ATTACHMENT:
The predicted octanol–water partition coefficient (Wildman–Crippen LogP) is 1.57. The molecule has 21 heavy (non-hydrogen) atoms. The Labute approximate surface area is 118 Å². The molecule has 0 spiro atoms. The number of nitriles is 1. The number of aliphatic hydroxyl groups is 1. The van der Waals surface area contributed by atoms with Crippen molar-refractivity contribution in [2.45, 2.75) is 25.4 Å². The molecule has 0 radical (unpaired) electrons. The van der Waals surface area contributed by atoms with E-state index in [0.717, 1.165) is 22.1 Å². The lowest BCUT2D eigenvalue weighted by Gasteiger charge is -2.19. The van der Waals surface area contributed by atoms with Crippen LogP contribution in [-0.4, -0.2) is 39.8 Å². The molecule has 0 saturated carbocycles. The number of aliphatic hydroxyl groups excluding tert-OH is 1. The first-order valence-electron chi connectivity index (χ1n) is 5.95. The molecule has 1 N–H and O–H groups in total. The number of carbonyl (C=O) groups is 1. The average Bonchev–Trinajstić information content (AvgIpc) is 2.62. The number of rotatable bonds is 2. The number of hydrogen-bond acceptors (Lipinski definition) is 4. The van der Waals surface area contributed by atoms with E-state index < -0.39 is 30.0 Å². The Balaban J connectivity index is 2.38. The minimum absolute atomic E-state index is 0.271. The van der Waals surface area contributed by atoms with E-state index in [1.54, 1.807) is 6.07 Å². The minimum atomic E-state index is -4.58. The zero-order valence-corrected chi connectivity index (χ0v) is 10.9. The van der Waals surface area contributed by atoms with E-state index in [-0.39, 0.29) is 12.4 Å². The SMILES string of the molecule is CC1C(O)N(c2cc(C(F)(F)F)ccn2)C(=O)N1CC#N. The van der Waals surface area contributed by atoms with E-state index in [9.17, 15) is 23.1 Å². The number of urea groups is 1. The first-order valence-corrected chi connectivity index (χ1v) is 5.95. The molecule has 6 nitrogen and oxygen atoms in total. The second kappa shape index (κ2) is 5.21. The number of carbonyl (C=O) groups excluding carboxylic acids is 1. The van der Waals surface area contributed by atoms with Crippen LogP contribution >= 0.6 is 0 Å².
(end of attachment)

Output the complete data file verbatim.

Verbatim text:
The predicted octanol–water partition coefficient (Wildman–Crippen LogP) is 1.57. The molecule has 21 heavy (non-hydrogen) atoms. The Labute approximate surface area is 118 Å². The molecule has 0 spiro atoms. The number of nitriles is 1. The number of aliphatic hydroxyl groups is 1. The van der Waals surface area contributed by atoms with Crippen molar-refractivity contribution in [2.45, 2.75) is 25.4 Å². The molecule has 0 radical (unpaired) electrons. The van der Waals surface area contributed by atoms with E-state index in [0.717, 1.165) is 22.1 Å². The lowest BCUT2D eigenvalue weighted by Gasteiger charge is -2.19. The van der Waals surface area contributed by atoms with Crippen LogP contribution in [-0.4, -0.2) is 39.8 Å². The molecule has 0 saturated carbocycles. The number of aliphatic hydroxyl groups excluding tert-OH is 1. The first-order valence-electron chi connectivity index (χ1n) is 5.95. The molecule has 1 N–H and O–H groups in total. The number of carbonyl (C=O) groups is 1. The average Bonchev–Trinajstić information content (AvgIpc) is 2.62. The number of rotatable bonds is 2. The number of hydrogen-bond acceptors (Lipinski definition) is 4. The van der Waals surface area contributed by atoms with E-state index < -0.39 is 30.0 Å². The Balaban J connectivity index is 2.38. The minimum absolute atomic E-state index is 0.271. The van der Waals surface area contributed by atoms with E-state index in [1.54, 1.807) is 6.07 Å². The minimum atomic E-state index is -4.58. The zero-order valence-corrected chi connectivity index (χ0v) is 10.9. The van der Waals surface area contributed by atoms with E-state index in [-0.39, 0.29) is 12.4 Å². The SMILES string of the molecule is CC1C(O)N(c2cc(C(F)(F)F)ccn2)C(=O)N1CC#N. The van der Waals surface area contributed by atoms with E-state index in [9.17, 15) is 23.1 Å². The number of urea groups is 1. The first-order valence-corrected chi connectivity index (χ1v) is 5.95. The molecule has 6 nitrogen and oxygen atoms in total. The second kappa shape index (κ2) is 5.21. The number of carbonyl (C=O) groups excluding carboxylic acids is 1. The van der Waals surface area contributed by atoms with Crippen LogP contribution >= 0.6 is 0 Å².